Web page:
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Plant Details

Shortia galacifolia

Shortia, Oconee Bells

Scientific Name:

Shortia galacifolia

Genus:

Shortia

Species Epithet:

galacifolia

Common Name:

Shortia, Oconee Bells

Plant Type

Herb/Wildflower

Life Cycle

Perennial

Plant Family

Diapensiaceae (Diapensia Family)

Native/Alien:

NC Native

Size:

0-1 ft.

Bloom Color(s):

White

Light:

Less than 2 hours of sun per day

Soil Moisture:

Moist

Bloom Time:

March, April, July, August

Growing Area:

Mountains

Habitat Description:

S. galacifolia var. brevistyla: On moist slopes, creekbanks, and rock outcrops in humid escarpment gorges with high rainfall, generally in deep shade under Rhododendron maximum, at elevations of 350-550m. Rare in NC Mountains.
S. galacifolia var. galacifolia: On moist slopes, creekbanks, and rock outcrops in humid escarpment gorges with high rainfall, generally in deep shade under Rhododendron maximum and R. minus, at elevations (in NC) of 350-650m. Rare in NC Mountains, waif in NC Piedmont (probably persistent after cultivation).

Leaf Arrangement:

Basal

Leaf Retention:

Evergreen

Leaf Type:

Leaves veined, not needle-like or scale-like

Leaf Form:

Simple

Life Cycle:

Perennial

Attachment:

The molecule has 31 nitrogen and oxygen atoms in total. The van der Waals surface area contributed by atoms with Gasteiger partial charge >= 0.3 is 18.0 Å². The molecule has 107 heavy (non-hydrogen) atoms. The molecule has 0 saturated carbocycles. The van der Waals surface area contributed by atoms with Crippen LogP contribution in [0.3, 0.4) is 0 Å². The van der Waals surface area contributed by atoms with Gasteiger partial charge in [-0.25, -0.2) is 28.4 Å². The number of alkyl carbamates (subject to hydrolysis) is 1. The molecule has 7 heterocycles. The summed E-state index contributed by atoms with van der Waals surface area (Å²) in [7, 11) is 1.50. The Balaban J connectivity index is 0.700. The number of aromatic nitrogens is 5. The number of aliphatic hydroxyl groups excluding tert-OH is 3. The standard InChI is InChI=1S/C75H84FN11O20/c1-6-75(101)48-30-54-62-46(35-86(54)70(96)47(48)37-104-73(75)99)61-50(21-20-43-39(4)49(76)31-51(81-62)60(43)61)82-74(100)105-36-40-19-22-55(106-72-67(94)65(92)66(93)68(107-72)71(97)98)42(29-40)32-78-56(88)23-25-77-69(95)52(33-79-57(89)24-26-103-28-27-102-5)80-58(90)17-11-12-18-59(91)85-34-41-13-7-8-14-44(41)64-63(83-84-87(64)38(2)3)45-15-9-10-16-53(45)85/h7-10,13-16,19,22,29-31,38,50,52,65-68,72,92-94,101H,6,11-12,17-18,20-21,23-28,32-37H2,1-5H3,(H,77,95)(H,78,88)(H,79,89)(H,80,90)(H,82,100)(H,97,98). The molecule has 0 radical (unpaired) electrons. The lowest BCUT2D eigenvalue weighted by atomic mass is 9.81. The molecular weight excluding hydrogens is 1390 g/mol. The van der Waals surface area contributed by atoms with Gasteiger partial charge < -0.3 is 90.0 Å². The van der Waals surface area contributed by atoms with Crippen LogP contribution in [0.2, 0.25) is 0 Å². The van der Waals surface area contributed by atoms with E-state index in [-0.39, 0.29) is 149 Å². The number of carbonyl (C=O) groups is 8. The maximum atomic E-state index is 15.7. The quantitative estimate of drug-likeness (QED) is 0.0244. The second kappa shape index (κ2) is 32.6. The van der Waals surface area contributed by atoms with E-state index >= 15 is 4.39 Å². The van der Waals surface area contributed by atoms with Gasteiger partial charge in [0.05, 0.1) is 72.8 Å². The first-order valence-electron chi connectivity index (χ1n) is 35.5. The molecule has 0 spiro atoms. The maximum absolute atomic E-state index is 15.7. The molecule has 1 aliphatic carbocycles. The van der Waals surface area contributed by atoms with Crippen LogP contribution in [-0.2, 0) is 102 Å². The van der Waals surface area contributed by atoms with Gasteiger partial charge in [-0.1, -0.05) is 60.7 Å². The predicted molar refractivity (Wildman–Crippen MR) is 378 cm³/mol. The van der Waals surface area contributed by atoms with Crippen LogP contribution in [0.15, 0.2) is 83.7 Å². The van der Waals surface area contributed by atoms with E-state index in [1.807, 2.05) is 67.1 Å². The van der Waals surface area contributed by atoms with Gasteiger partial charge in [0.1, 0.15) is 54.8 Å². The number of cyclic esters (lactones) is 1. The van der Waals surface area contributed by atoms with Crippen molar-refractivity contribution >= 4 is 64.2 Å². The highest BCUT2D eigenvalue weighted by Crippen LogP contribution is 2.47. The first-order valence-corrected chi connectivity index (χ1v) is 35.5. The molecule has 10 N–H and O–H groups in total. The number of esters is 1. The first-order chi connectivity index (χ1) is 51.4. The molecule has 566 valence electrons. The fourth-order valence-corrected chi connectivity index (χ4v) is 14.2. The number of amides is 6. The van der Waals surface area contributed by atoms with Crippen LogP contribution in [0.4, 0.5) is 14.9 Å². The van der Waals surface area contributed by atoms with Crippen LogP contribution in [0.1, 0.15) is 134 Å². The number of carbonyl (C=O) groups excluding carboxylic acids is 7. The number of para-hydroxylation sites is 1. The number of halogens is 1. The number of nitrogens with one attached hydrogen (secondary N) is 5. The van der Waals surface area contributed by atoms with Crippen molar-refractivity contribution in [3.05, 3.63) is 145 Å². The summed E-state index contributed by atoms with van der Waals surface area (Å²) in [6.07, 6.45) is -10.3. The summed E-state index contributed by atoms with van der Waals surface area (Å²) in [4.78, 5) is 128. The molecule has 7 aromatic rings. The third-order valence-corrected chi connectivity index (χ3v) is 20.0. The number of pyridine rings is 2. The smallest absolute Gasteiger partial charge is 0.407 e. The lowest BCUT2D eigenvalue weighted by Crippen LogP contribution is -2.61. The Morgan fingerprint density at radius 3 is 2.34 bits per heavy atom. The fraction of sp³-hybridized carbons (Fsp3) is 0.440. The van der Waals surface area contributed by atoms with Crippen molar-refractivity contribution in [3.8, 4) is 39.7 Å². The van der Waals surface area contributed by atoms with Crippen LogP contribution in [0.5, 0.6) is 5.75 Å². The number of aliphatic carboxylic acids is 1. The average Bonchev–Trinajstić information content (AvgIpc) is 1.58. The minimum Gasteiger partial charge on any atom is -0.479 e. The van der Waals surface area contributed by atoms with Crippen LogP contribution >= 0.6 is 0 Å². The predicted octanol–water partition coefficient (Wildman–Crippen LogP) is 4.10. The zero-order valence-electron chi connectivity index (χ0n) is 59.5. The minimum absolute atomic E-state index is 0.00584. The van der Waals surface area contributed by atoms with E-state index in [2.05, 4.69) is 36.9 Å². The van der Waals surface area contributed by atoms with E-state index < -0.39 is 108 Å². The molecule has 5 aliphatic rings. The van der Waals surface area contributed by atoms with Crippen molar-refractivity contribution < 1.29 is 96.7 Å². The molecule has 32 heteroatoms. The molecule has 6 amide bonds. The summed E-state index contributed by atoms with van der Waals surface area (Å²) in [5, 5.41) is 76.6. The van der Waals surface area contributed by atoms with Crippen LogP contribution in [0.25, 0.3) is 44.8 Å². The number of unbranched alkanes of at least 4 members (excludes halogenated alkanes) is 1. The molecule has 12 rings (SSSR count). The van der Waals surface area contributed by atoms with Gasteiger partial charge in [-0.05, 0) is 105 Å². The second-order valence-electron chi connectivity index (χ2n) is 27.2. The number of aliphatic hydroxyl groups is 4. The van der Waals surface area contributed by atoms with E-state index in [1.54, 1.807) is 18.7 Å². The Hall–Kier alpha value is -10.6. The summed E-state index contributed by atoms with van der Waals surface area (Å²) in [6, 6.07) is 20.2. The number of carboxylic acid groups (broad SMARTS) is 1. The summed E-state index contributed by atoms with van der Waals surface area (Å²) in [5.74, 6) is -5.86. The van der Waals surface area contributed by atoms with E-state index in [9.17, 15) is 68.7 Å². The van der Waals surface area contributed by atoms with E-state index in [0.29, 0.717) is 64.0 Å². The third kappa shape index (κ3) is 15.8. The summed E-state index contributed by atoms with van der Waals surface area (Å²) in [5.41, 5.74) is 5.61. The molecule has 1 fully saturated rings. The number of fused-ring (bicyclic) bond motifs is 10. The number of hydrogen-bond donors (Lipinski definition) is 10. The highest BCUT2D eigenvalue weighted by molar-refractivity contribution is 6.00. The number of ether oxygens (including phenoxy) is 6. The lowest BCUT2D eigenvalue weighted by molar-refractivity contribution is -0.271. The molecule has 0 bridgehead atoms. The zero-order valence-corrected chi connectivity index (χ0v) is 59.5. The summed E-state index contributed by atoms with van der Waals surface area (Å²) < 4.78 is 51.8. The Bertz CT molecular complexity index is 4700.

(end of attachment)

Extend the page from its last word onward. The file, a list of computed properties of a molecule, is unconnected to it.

Wildlife Value:

Has some wildlife value

Landscape Value:

Suitable for home landscapes

State Rank:

S2: Imperiled (*Key)

Global Rank:

G_T_: Subspecies or Variety Rank (add status to NOTES section) (*Key)

State Status:

E: Endangered, SC-V: Special Concern: Vulnerable, Exploited, Endemic (*Key)

Notes:

USDA only has recorded occurrences in McDowell and Transylvania Counties in NC.
NC Natural Heritage Program Global Rank for Northern Oconee Bells, S. galacifolia var. brevistyla: G3T2; NC Rank S2; NC Status Endangered, Exploited, Endemic. Known only in McDowell Co., NC.
NC Natural Heritage Program Global Rank for S. galacifolia var. galacifolia: G2G3T2T3; NC Status SC-V, NC Rank S2, Exploited, Global Rank G3T2T3. Found in Transylvania and Jackson counties, NC, Oconee and Pickens counties, SC, and Rabun County, GA, where it occurs in the remarkable escarpment gorges region, at elevations from 200-650m (formerly at lower elevations, now submerged under Lake Jocassee). Most of the population of this species, including the type locality, was destroyed in the early 1960's by the construction of Lake Jocassee (Zahner & Jones 1983). (Weakley 2015).

Blossom

A good picture of this lovely complex bloom!

image

© Jean Woods

Bank of Plants

image

outside Brevard, April 2002

Clump of Plants

image

Black Mountain
© MB Baumeister

Seed Capsules

image

Foliage and Seed Capsule

See the new growth's reddish tint. The similarity to galax foliage is plain.

image

Black Mountain
© MB Baumeister

Links:

USDA PLANTS Database Record

Lady Bird Johnson Wildflower Center
Flora of North America


Bird-Friendly Native Plants



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